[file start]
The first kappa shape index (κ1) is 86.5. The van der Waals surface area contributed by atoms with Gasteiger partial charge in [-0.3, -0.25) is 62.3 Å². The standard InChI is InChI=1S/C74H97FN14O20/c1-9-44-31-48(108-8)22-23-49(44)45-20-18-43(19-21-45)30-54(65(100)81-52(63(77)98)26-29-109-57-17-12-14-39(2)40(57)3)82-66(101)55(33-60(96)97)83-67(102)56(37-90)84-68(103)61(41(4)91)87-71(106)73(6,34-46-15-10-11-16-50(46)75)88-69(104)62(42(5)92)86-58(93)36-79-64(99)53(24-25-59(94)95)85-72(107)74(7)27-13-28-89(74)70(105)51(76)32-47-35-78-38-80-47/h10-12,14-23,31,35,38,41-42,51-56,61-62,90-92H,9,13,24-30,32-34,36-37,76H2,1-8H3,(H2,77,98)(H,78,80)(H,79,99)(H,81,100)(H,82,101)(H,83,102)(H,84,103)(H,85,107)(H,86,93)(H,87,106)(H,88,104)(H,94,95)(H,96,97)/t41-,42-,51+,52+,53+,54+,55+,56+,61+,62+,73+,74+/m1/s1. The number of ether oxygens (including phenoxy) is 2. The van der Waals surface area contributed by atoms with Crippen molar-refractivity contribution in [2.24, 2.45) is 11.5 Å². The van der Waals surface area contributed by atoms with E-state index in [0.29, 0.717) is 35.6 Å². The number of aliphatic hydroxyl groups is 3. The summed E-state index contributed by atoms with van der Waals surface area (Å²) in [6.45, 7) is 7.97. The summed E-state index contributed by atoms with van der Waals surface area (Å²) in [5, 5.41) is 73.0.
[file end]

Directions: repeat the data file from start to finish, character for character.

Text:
The first kappa shape index (κ1) is 86.5. The van der Waals surface area contributed by atoms with Gasteiger partial charge in [-0.3, -0.25) is 62.3 Å². The standard InChI is InChI=1S/C74H97FN14O20/c1-9-44-31-48(108-8)22-23-49(44)45-20-18-43(19-21-45)30-54(65(100)81-52(63(77)98)26-29-109-57-17-12-14-39(2)40(57)3)82-66(101)55(33-60(96)97)83-67(102)56(37-90)84-68(103)61(41(4)91)87-71(106)73(6,34-46-15-10-11-16-50(46)75)88-69(104)62(42(5)92)86-58(93)36-79-64(99)53(24-25-59(94)95)85-72(107)74(7)27-13-28-89(74)70(105)51(76)32-47-35-78-38-80-47/h10-12,14-23,31,35,38,41-42,51-56,61-62,90-92H,9,13,24-30,32-34,36-37,76H2,1-8H3,(H2,77,98)(H,78,80)(H,79,99)(H,81,100)(H,82,101)(H,83,102)(H,84,103)(H,85,107)(H,86,93)(H,87,106)(H,88,104)(H,94,95)(H,96,97)/t41-,42-,51+,52+,53+,54+,55+,56+,61+,62+,73+,74+/m1/s1. The number of ether oxygens (including phenoxy) is 2. The van der Waals surface area contributed by atoms with Crippen molar-refractivity contribution in [2.24, 2.45) is 11.5 Å². The van der Waals surface area contributed by atoms with E-state index in [0.29, 0.717) is 35.6 Å². The number of aliphatic hydroxyl groups is 3. The summed E-state index contributed by atoms with van der Waals surface area (Å²) in [6.45, 7) is 7.97. The summed E-state index contributed by atoms with van der Waals surface area (Å²) in [5, 5.41) is 73.0.